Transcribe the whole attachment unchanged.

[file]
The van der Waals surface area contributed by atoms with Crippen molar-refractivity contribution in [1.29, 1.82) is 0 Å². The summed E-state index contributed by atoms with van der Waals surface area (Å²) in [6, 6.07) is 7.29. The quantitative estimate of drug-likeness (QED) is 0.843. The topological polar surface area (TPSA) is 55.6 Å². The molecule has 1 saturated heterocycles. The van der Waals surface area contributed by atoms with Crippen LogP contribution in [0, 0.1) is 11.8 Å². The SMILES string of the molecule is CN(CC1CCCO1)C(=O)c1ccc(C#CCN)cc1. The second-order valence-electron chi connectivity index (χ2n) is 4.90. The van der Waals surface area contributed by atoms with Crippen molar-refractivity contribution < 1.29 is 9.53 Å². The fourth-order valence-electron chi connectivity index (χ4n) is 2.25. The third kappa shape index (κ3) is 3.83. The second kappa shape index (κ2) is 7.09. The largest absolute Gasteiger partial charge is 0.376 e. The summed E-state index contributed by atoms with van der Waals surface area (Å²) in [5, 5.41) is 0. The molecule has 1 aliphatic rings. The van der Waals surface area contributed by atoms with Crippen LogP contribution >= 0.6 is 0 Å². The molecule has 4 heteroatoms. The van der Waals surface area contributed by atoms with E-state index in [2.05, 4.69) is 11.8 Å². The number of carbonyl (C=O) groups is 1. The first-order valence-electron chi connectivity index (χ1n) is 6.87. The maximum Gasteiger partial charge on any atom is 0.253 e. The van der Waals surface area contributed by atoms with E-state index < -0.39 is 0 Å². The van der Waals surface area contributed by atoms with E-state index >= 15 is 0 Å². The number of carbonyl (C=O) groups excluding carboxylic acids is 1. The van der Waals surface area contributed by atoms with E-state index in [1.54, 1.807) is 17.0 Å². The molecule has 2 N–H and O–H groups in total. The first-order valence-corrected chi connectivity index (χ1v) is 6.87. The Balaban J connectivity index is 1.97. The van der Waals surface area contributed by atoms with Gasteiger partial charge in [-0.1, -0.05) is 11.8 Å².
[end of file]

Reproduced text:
The van der Waals surface area contributed by atoms with Crippen molar-refractivity contribution in [1.29, 1.82) is 0 Å². The summed E-state index contributed by atoms with van der Waals surface area (Å²) in [6, 6.07) is 7.29. The quantitative estimate of drug-likeness (QED) is 0.843. The topological polar surface area (TPSA) is 55.6 Å². The molecule has 1 saturated heterocycles. The van der Waals surface area contributed by atoms with Crippen LogP contribution in [0, 0.1) is 11.8 Å². The SMILES string of the molecule is CN(CC1CCCO1)C(=O)c1ccc(C#CCN)cc1. The second-order valence-electron chi connectivity index (χ2n) is 4.90. The van der Waals surface area contributed by atoms with Crippen molar-refractivity contribution < 1.29 is 9.53 Å². The fourth-order valence-electron chi connectivity index (χ4n) is 2.25. The third kappa shape index (κ3) is 3.83. The second kappa shape index (κ2) is 7.09. The largest absolute Gasteiger partial charge is 0.376 e. The summed E-state index contributed by atoms with van der Waals surface area (Å²) in [5, 5.41) is 0. The molecule has 1 aliphatic rings. The van der Waals surface area contributed by atoms with Crippen LogP contribution >= 0.6 is 0 Å². The molecule has 4 heteroatoms. The van der Waals surface area contributed by atoms with E-state index in [2.05, 4.69) is 11.8 Å². The number of carbonyl (C=O) groups is 1. The first-order valence-electron chi connectivity index (χ1n) is 6.87. The maximum Gasteiger partial charge on any atom is 0.253 e. The van der Waals surface area contributed by atoms with E-state index < -0.39 is 0 Å². The van der Waals surface area contributed by atoms with E-state index >= 15 is 0 Å². The number of carbonyl (C=O) groups excluding carboxylic acids is 1. The van der Waals surface area contributed by atoms with E-state index in [1.54, 1.807) is 17.0 Å². The molecule has 2 N–H and O–H groups in total. The first-order valence-corrected chi connectivity index (χ1v) is 6.87. The Balaban J connectivity index is 1.97. The van der Waals surface area contributed by atoms with Gasteiger partial charge in [-0.1, -0.05) is 11.8 Å².